Increasing the Value of the American Lobster Fishery by Improving Shell Quality and Meat Yield

Funding sources: Ready Seafood Co. and Maine Technology Asset Fund


Richard A. Wahle, University of Maine, School of Marine Sciences

Joshua Stoll, University of Maine, School of Marine Sciences

Steven Jury, St. Joseph’s College, School of Biology

Student Investigators:

Nicole Orminski, University of Maine, School of Marine Sciences

Industry Partners:

Curtis Brown (Ready Seafood Co., Portland, ME)

The American lobster fishery is the most valuable fishery in the US. More than half of the US harvest is exported, and a growing percentage has been going to China, however, Asian demand has lowered due to a recent 25% tariff on US lobster products.  This lower demand coupled with decreasing supply underscore the need for new ways to add value to lobster products. There are two key determinants of value of a harvested lobster: (1) shell hardness, as an indicator of viability, which determines how far it can be shipped, and (2) meat yield, which determines its value as a processed product. The better the shell hardness or meat yield, the higher the value.

The proposed project aims to evaluate how lobster shell quality and meat yield can be improved in large scale environmentally controlled holding facilities on relatively short time scales during the summer when the supply of low-value, soft-shell lobsters is high. This project will shed light on the feasibility and profitability of holding relatively low value lobsters for short periods to improve their quality enough to divert them from lower value domestic markets to higher value international markets.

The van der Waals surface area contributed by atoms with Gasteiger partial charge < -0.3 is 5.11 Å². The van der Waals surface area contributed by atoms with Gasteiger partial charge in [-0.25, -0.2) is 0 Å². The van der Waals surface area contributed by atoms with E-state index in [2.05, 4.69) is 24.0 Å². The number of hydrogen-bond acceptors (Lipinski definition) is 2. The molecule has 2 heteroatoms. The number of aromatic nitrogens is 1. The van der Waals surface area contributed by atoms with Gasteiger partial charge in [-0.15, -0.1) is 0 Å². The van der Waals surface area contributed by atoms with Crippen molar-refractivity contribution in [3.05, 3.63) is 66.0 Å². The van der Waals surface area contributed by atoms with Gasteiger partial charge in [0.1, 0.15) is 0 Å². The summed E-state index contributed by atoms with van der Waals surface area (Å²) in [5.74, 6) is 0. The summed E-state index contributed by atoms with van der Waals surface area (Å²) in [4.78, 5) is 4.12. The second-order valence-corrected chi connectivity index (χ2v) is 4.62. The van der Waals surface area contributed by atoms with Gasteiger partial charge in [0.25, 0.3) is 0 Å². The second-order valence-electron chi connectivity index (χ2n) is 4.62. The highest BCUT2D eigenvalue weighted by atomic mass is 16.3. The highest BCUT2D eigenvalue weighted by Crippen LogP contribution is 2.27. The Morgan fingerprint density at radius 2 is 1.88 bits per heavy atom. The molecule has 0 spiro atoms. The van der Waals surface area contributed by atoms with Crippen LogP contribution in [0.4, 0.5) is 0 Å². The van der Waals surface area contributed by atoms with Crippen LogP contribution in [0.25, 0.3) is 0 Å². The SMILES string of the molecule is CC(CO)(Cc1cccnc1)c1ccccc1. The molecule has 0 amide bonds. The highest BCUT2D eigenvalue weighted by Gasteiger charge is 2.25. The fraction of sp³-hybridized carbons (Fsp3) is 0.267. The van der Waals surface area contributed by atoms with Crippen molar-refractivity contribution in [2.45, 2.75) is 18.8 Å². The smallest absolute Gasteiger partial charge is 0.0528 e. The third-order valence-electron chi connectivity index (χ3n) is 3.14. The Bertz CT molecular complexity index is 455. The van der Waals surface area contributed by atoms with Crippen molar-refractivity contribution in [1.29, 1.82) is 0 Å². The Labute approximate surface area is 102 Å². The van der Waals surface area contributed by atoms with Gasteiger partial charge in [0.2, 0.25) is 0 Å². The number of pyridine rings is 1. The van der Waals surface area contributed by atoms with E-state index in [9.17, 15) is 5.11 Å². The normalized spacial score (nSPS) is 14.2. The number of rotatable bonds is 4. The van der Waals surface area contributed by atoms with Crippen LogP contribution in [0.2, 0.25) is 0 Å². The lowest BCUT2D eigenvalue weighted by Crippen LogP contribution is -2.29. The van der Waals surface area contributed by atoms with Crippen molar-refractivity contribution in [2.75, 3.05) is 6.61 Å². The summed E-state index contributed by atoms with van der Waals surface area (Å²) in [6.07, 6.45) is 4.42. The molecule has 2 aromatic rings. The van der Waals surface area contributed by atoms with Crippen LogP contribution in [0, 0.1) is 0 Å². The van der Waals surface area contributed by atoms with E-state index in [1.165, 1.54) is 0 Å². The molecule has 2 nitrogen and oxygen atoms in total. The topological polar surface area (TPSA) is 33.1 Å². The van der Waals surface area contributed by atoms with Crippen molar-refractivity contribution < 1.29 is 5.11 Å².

Objective 1-Maximize Value

We aim to use Ready Seafood Co’s new environmentally controlled lobster holding facility to find the optimum temperature, salinity and starting shell grade to minimize the time needed to improve lobster shell quality and yield, and maximize profitability.

Objective 2 -Economic Analysis and Industry Outreach

We will conduct an economic impact study of our results and communicate results and perspectives to provide harvesters useful ways to increase the value of their own catch.